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How not to let your kid's brain turn to mush over the summer break

By Vince M. Bertram
updated 2:41 PM EDT, Tue June 17, 2014
STORY HIGHLIGHTS
  • Vince Bertram worries that if students don't stay engaged in the summer, they'll fall behind
  • Students lose an equivalent of two months of math skills over the summer, says a study
  • Science, math can be used in fun projects that make concepts relevant in real world
  • Summer learning does not have to mean spending all day inside a classroom or library

Editor's note: Vince Bertram is the president and CEO of Project Lead The Way, a national nonprofit organization dedicated to STEM curriculum and teacher training. You can follow him on Twitter @vincebertram. The opinions expressed in this commentary are solely those of the author.

(CNN) -- Summer break is here for many students and their teachers across the country. Kids are off to camps, vacations with the grandparents or just time lounging around the house.

But when there is so much focus on American students' global education competitiveness, students and teachers at all grade levels should find opportunities to keep their minds active and continue learning while enjoying all that summer has to offer.

Vince M. Bertram
Vince M. Bertram

Summer learning loss is real. It's also counterproductive. When students return in the fall, teachers must spend considerable time reviewing before they introduce new material and help students develop new and advanced skills.

The National Summer Learning Association reports that students lose an equivalent of two months of their grade-level math computational skills over the summer, and students from low-income families also lose the same equivalency in reading achievement. While summer is a time to relax, it is not a time to stop learning.

The key to education -- especially in critical science, technology, engineering and math fields -- is activity-based learning that makes concepts relevant in real-world, meaningful ways.

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For example, velocity, speed, lift and drag -- concepts often taught in a high school physics class -- are applied, using Project Lead The Way classroom curriculum, when building an airfoil that must meet certain constraints.

In third grade, students learn about forces, axles and levers, and apply these concepts to design a simple machine to rescue an animal that has fallen into a trench.

Lessons like these show students the relevancy of their learning and engage and inspire them to continue learning. But learning like this doesn't have to be confined to a classroom.

While traditional summer school is beneficial for some students, summer learning does not have to mean spending all day inside a classroom or library.

Summer activities are filled with real-world learning experiences that parents can help convey: A swimming pool can teach students about buoyancy. The ocean waves can be a lesson in gravitational forces. A baseball game can teach about velocity and drag. Parents and children who enjoy baking together can turn the measurements into a math lesson on fractions.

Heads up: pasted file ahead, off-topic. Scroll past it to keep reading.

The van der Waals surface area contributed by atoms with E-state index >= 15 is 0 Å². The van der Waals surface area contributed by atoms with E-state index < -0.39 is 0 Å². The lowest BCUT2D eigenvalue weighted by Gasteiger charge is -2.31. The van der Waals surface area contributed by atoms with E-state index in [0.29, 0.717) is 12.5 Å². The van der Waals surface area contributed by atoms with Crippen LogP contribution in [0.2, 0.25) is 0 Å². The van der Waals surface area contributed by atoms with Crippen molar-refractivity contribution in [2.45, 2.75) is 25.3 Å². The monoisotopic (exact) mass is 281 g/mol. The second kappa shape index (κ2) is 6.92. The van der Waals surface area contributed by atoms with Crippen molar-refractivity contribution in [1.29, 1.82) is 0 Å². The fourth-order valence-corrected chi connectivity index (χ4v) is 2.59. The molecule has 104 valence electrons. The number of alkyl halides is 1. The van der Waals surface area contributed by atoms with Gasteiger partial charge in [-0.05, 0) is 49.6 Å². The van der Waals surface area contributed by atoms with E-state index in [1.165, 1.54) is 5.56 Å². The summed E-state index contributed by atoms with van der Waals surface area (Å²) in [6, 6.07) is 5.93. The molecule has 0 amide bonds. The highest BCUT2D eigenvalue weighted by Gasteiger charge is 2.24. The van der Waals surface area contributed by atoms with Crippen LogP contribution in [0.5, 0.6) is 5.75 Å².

There are websites and apps, sites like Khan Academy and PBS Kids' Design Squad, that provide engaging lessons and activities for kids. Many tools can be accessed at a community library if a computer isn't available in the home.

Parents can also take time to encourage their children to read, helping build not only reading comprehension and vocabulary skills, but also knowledge on topics that students find interesting.

Summer camps are another great way to continue student learning. Organizations like Boy Scouts, Girl Scouts, Boys & Girls Clubs of America, and local zoos and museums offer exciting and engaging opportunities for students.

Then there are Gateway Academy camps across the country, where nearly 5,000 middle school students will spend a week immersed in hands-on activities around topics like programming, alternative energy, flight and space, fluid power and the engineering design process.

Summer is also a terrific time for teachers to improve their craft by engaging in professional development -- not the kind of professional development that teaches the latest fads in education, but rather the kind that focuses on how teachers can engage students in relevant learning.

Continuous teacher training and learning are vital to student success. A number of universities offer formal summer courses. And while Massive Open Online Courses have their supporters and opponents, a MOOC could be a great option for continuous teacher learning over the summer months.

Learning does not have to cease for the summer when the last class bell rings. Students, teachers and parents can have an enjoyable and relaxing summer while continuing the education process.

The responsibility to continue learning this summer rests with each one of us. When it comes to summer learning loss, we can change course. We can continuously improve, learn and engage, and have a great summer in the process.

Follow us on Twitter @CNNOpinion.

Join us on Facebook.com/CNNOpinion.

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